I believe very firmly, though, that God doesn’t only call men and women to serve as priests and ministers, but to all those who profess their faith in  Jesus Christ, he issues His call to serve in the Church and in the world according to the gifts He has given. It is all too easy to be dismissive of our abilities and fail to develop and use them in the  belief that we have little to offer. I often reflect upon the discovery made by the gifted and renowned priest, theologian and writer, Henri Nouwen. He claimed that he learned more about Christ’s great love through the relationship he developed with Adam, a severely  physically and mentally disabled young man whom Henri was called to serve within one of the L’Arche communities, than he ever discovered from anything or anyone else. In one sense, Adam had nothing to offer yet he enabled Henri to learn what he needed to know more than anything else: the fact  that he was accepted and  loved just as he was, for who he was.

We are all called by God in one way or another and gifted to fulfil that call. Perhaps we so often do not hear it because we fail to listen through prayer, silence and the reading of God’s Word! Maybe we all need to take to heart and practice the words of Samuel, “Speak, Lord, for your servant is listening.” (1 Samuel 3:10)


MESSAGE OF THE MONTH (July And August) from



In his final service in the parish on Tuesday 29th May, James reviewed the 17 years he has been the incumbent here. He highlighted the spiritual growth of many in the parish and recalled the   various activities across the time span. This led me to reflect on how each of us sees any   particular  period of time. We often visit and value  ancient sites and  buildings including churches (he mentioned the mini pilgrimages!) and we marvel at their structures as well as the people who built them and used them in their every day lives.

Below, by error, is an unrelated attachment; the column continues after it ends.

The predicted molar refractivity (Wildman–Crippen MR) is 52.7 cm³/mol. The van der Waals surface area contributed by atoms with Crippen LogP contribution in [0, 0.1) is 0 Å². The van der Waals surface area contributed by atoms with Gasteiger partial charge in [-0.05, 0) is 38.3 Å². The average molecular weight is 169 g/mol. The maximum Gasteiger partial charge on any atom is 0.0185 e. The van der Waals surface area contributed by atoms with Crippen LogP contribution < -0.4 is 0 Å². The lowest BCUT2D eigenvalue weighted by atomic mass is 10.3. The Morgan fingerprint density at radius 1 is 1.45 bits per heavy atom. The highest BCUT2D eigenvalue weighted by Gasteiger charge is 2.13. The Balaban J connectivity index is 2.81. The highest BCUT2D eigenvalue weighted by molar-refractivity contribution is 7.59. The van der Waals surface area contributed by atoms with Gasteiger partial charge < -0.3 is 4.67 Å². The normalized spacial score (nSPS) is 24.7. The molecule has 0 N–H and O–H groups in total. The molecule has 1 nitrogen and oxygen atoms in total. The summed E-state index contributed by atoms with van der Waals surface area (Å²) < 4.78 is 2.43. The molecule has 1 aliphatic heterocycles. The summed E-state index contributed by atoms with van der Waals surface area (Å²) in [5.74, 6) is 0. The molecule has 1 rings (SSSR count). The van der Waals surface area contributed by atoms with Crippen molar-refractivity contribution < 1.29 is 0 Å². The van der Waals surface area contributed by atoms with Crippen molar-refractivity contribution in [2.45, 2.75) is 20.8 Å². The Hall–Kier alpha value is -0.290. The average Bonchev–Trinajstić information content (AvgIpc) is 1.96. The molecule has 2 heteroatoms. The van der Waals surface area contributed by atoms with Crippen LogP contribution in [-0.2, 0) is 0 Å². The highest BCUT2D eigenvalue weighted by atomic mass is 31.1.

There are different levels at work for us as we consider time, and each level has something to say about the way we view time.      Time is a continuum of empty ages filled only by the substance we bring to it ourselves. The value of time lies as much in what we bring to the understanding of time as it does in what time brings to us. It’s our awareness of and interpretations of time that determine our place in the development of the  human spirit. It’s part of the progression of time because we make a spiritual impact today which affects the spirituality of tomorrow. James’ long service of love and duty here at St Andrew’s will undoubtedly leave an enormous spiritual heritage that during this time of the interregnum and further into the future, will feed our spirits and shape our actions. Above all it has provided a stable foundation for us to build on. Time is always an invitation to growth. How will we use the interregnum to grow, I wonder? The temptation is sometimes to try to dwell on what was, to look back, rather than focussing on what is now and what might be in the future.

The time span of the interregnum is unknown at the moment, and will  unfold in due course. How will we use this period wisely? Is it to be seen just as waiting time, until someone else comes as the next vicar?

The church is the Body of Christ, with many parts. (St. Paul).      The opportunities for growth in the interregnum are many, and each one of us needs to reflect on how God is calling us during this time. This is God’s gift to us to use to build the kingdom of God even further among us and those around us. Will you hear God’s call to do His will during this time, regardless of what has happened in the past, but building on the legacy James has left us?

My prayer and hope is that we will continue to gain strength from the past, focus on the present to play our part in continuing to show God’s love and move forward into the future together.